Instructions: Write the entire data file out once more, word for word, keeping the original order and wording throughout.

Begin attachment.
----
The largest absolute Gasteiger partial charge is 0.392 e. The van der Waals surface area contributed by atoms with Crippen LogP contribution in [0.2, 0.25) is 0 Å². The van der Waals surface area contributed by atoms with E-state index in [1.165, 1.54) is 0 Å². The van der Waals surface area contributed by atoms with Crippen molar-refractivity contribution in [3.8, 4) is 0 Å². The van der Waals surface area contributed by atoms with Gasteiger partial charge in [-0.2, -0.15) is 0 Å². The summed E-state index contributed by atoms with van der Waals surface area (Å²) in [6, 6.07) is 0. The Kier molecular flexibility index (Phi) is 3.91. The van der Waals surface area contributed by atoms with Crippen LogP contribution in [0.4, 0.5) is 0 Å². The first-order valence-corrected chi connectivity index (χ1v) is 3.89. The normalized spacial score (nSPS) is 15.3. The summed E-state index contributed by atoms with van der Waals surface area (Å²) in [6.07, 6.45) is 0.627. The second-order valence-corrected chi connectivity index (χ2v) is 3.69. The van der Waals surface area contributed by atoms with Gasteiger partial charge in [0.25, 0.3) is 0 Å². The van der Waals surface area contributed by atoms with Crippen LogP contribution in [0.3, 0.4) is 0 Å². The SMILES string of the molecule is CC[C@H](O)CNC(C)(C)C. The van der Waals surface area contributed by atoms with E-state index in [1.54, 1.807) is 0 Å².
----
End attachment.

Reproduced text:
The largest absolute Gasteiger partial charge is 0.392 e. The van der Waals surface area contributed by atoms with Crippen LogP contribution in [0.2, 0.25) is 0 Å². The van der Waals surface area contributed by atoms with E-state index in [1.165, 1.54) is 0 Å². The van der Waals surface area contributed by atoms with Crippen molar-refractivity contribution in [3.8, 4) is 0 Å². The van der Waals surface area contributed by atoms with Gasteiger partial charge in [-0.2, -0.15) is 0 Å². The summed E-state index contributed by atoms with van der Waals surface area (Å²) in [6, 6.07) is 0. The Kier molecular flexibility index (Phi) is 3.91. The van der Waals surface area contributed by atoms with Crippen LogP contribution in [0.4, 0.5) is 0 Å². The first-order valence-corrected chi connectivity index (χ1v) is 3.89. The normalized spacial score (nSPS) is 15.3. The summed E-state index contributed by atoms with van der Waals surface area (Å²) in [6.07, 6.45) is 0.627. The second-order valence-corrected chi connectivity index (χ2v) is 3.69. The van der Waals surface area contributed by atoms with Gasteiger partial charge in [0.25, 0.3) is 0 Å². The van der Waals surface area contributed by atoms with Crippen LogP contribution in [0.3, 0.4) is 0 Å². The SMILES string of the molecule is CC[C@H](O)CNC(C)(C)C. The van der Waals surface area contributed by atoms with E-state index in [1.54, 1.807) is 0 Å².